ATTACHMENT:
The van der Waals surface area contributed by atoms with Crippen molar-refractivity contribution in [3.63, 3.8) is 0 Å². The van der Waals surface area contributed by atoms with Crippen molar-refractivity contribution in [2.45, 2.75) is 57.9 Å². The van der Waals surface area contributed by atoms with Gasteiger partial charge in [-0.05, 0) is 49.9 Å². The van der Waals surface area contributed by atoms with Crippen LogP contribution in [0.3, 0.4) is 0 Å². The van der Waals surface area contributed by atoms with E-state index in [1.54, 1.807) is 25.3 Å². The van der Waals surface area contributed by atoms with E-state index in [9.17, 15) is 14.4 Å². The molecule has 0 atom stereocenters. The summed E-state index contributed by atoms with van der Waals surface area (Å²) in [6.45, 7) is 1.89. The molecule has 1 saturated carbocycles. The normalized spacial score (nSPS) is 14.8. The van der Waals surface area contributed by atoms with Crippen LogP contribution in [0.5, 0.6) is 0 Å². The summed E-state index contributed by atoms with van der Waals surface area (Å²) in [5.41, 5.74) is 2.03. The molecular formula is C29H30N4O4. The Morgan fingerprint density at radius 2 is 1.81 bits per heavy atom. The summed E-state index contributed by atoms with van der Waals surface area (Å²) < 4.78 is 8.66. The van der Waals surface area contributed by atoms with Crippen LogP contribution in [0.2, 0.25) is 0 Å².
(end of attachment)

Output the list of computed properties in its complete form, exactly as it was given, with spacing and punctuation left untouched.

The van der Waals surface area contributed by atoms with Crippen molar-refractivity contribution in [3.63, 3.8) is 0 Å². The van der Waals surface area contributed by atoms with Crippen molar-refractivity contribution in [2.45, 2.75) is 57.9 Å². The van der Waals surface area contributed by atoms with Gasteiger partial charge in [-0.05, 0) is 49.9 Å². The van der Waals surface area contributed by atoms with Crippen LogP contribution in [0.3, 0.4) is 0 Å². The van der Waals surface area contributed by atoms with E-state index in [1.54, 1.807) is 25.3 Å². The van der Waals surface area contributed by atoms with E-state index in [9.17, 15) is 14.4 Å². The molecule has 0 atom stereocenters. The summed E-state index contributed by atoms with van der Waals surface area (Å²) in [6.45, 7) is 1.89. The molecule has 1 saturated carbocycles. The normalized spacial score (nSPS) is 14.8. The van der Waals surface area contributed by atoms with Crippen LogP contribution in [0.5, 0.6) is 0 Å². The summed E-state index contributed by atoms with van der Waals surface area (Å²) in [5.41, 5.74) is 2.03. The molecular formula is C29H30N4O4. The Morgan fingerprint density at radius 2 is 1.81 bits per heavy atom. The summed E-state index contributed by atoms with van der Waals surface area (Å²) < 4.78 is 8.66. The van der Waals surface area contributed by atoms with Crippen LogP contribution in [0.2, 0.25) is 0 Å².